While this passage shows the high idea which Kippis entertained of Baxter's character, I conceive that the points of resemblance between him and Orton were very few. Orton was stiff, formal, and cautious to a fault, not to mention other particulars; qualities the very opposite of those which distinguished Baxter, whose warmth and energy often involved him in difficulties, which the timid prudence of the other was sure to prevent. The souls of the two men were cast in totally different moulds. Baxter would have set the world on fire, while Orton was lighting a match.
Orton himself held Baxter in the highest veneration. In one of his letters to the Rev. Mr. Hughes, he says, "I would recommend you to read some practical divinity every day; especially the works of Howe, Henry, Watts, Doddridge, and writers of that strain and spirit, whom God eminently honored as instruments of great usefulness in his Church. Above all, Baxter, who was, with regard to the success of his labors and writings, superior to them all."
"Addison says, 'I once met with a page of Mr. Baxter; upon the perusal of it, I conceived so good an idea of the author's piety, that I bought the whole book.' Dr. Samuel Johnson, in his Rambler,' has quoted Baxter twice, (No. 71 and 196,) in such a manner as to show that he considered his name to be worthy of a place among the highest authorities. He is also frequently mentioned in Johnson's con
versations with Boswell: and once, when Boswell asked him what works of Richard Baxter he should read? • Read any of them,' said the sage, for they are all good.""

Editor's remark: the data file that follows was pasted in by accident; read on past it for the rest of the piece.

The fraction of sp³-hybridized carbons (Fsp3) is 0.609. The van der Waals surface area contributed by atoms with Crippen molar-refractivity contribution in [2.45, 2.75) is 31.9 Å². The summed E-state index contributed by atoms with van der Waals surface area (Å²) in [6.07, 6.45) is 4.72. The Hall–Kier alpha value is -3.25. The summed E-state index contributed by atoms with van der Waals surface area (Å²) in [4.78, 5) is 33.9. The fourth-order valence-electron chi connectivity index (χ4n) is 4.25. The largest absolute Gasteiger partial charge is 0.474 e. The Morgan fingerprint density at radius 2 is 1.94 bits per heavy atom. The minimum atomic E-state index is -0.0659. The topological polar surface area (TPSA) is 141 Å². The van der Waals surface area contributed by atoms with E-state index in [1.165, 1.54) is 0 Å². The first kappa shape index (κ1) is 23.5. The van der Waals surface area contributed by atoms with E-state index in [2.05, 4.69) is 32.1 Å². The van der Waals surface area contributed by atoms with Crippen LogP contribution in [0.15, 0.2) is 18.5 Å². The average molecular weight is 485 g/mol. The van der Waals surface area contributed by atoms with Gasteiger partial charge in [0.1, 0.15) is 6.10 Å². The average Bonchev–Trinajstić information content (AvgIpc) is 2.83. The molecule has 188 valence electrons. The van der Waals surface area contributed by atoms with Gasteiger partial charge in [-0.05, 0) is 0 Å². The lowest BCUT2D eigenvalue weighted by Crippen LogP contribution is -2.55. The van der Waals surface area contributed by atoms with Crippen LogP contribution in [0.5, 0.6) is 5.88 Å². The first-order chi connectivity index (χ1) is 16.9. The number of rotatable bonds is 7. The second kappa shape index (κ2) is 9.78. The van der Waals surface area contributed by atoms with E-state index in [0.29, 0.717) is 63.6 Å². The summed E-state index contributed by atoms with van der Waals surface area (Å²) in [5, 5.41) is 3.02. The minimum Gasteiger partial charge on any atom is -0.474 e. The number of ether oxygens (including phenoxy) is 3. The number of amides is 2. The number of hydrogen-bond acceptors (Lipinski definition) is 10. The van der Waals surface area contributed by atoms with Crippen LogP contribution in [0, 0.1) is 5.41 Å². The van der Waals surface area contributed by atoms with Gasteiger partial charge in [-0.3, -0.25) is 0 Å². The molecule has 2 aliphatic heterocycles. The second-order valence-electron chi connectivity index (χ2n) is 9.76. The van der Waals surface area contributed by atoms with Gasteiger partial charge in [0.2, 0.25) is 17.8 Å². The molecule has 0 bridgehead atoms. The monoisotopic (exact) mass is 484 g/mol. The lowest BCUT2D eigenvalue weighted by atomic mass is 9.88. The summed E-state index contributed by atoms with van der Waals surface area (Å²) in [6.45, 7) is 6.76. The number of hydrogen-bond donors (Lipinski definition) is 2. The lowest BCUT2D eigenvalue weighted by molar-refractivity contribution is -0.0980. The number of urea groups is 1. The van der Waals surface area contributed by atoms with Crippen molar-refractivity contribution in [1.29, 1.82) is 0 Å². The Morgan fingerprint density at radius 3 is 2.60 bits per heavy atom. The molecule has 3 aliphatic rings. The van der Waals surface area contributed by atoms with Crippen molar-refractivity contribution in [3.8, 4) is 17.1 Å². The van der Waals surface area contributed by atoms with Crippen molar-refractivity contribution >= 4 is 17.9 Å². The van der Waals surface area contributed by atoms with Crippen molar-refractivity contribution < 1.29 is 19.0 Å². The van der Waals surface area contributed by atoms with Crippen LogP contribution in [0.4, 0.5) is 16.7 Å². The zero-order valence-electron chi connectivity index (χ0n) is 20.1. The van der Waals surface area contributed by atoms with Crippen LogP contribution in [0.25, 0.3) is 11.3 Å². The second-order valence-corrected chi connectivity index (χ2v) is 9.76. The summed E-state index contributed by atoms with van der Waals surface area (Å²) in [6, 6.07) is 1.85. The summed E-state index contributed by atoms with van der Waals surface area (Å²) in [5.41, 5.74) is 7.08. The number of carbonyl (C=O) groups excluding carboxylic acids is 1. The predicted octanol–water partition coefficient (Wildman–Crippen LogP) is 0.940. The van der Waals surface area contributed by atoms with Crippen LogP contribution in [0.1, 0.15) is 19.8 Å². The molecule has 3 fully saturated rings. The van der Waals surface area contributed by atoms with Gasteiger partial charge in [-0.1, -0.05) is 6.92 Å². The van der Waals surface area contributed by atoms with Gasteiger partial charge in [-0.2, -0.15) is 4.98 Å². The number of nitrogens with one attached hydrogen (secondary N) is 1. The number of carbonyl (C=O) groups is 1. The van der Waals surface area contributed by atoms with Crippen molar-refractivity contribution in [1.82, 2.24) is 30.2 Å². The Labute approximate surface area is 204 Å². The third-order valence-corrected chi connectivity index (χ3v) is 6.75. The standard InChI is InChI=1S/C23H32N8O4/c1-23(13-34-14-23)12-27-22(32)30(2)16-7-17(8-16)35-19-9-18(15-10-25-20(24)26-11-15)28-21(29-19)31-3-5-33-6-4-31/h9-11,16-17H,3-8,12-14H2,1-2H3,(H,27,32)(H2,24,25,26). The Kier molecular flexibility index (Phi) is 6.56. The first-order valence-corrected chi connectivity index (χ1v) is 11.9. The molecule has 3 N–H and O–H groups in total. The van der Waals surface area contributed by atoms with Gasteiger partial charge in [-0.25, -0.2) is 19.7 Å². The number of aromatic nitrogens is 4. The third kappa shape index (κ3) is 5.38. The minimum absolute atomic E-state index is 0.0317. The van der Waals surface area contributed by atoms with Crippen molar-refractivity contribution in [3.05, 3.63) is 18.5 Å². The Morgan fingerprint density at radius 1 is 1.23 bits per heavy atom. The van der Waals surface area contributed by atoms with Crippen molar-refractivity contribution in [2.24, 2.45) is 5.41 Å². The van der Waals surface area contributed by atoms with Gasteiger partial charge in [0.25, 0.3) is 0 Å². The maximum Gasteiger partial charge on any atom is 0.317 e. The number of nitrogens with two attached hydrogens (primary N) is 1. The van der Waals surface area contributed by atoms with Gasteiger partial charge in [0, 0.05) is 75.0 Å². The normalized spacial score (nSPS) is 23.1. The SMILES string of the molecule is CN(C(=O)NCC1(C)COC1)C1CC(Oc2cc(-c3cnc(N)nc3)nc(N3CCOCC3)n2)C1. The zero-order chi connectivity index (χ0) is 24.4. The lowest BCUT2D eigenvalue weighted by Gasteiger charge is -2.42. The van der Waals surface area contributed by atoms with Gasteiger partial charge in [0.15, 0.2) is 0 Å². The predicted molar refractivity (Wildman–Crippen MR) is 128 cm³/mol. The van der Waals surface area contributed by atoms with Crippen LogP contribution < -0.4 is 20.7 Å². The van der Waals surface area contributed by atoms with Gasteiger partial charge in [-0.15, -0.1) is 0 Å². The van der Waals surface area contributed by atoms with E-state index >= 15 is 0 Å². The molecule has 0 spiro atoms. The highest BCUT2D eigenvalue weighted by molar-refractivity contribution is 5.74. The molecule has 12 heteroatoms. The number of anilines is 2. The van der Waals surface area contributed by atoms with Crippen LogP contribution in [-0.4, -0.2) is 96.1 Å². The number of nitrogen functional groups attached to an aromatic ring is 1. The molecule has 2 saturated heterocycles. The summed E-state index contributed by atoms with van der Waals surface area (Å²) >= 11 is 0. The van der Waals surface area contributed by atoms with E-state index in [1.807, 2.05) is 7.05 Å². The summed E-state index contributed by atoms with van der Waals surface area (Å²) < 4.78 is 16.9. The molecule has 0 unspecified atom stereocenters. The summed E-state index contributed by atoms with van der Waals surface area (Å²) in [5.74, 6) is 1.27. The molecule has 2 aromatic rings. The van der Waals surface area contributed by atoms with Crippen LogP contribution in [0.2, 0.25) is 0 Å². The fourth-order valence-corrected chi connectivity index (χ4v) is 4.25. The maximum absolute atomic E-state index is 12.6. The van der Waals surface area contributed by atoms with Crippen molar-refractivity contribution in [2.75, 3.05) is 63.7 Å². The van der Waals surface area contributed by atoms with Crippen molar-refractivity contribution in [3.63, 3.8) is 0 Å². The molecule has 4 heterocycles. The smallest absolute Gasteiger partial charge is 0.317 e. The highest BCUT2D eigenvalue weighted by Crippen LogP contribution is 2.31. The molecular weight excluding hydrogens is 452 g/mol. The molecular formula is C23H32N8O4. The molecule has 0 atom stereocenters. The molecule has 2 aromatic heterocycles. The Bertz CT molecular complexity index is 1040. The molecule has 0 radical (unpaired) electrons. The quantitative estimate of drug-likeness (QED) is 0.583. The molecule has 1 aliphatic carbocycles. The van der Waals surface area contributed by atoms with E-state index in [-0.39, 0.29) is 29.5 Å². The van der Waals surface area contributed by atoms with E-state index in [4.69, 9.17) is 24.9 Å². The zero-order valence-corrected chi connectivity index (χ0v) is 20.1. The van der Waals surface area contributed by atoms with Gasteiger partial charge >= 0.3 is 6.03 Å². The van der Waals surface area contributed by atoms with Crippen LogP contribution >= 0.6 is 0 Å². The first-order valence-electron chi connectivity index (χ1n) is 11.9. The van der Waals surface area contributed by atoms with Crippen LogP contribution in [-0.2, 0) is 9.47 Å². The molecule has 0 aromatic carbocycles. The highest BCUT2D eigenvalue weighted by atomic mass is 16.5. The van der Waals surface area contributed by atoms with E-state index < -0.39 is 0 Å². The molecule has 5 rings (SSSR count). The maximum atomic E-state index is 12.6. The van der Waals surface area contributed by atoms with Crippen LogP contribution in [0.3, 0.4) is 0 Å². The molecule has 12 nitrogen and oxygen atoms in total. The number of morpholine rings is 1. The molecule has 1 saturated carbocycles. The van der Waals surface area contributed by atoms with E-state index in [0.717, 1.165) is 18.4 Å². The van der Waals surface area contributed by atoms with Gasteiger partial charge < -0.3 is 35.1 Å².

But no writer has more accurately or candidly sketched the character of Baxter than Grainger, whose invaluable Biographical History supplies information about numerous individuals, of whom no account any where else to be found; and who rarely distorts his portraits under the influence of personal or professional prejudice.
“Richard Baxter," he says, 66 was a man famous for weakness of body and strength of mind; for having the strongest sense of religion himself, and exciting a sense of it in the thoughtless and the profligate; for preaching more sermons, engaging in more controversies, and. writing more books, than any other nonconformist of his age. He spoke, disputed, and wrote with ease; and discovered the same intrepidity when he reproved Cromwell and expostulated with Charles II. as when he preached to a congregation of mechanics. His zeal for religion was extraordinary; but it seems never to have prompted him to faction, or carried him to enthusiasm. This champion of the Presbyterians was the common butt of men of every other religion, and of those who were of no religion at all. But this had very little effect upon him his presence and his firmness of mind on no occasion forsook him. He was just the same man before he went into a prison, while he was in it, and when he came out of it; and he maintained a uniformity of character to the last gasp of his life. His enemies have placed him in hell; but every man who has not ten times the bigotry that Mr. Baxter himself had, must conclude that he is in a better place. This is a very faint and imperfect sketch of Mr. Baxter's character. Men of his size are not to be drawn in miniature. His portrait, in full proportion, is in his Narrative of his own Life and Times,' which though a rhapsody, composed in the manner of a diary, contains a great variety of memorable things, and is, in itself, as far as it goes, a history of nonconformity."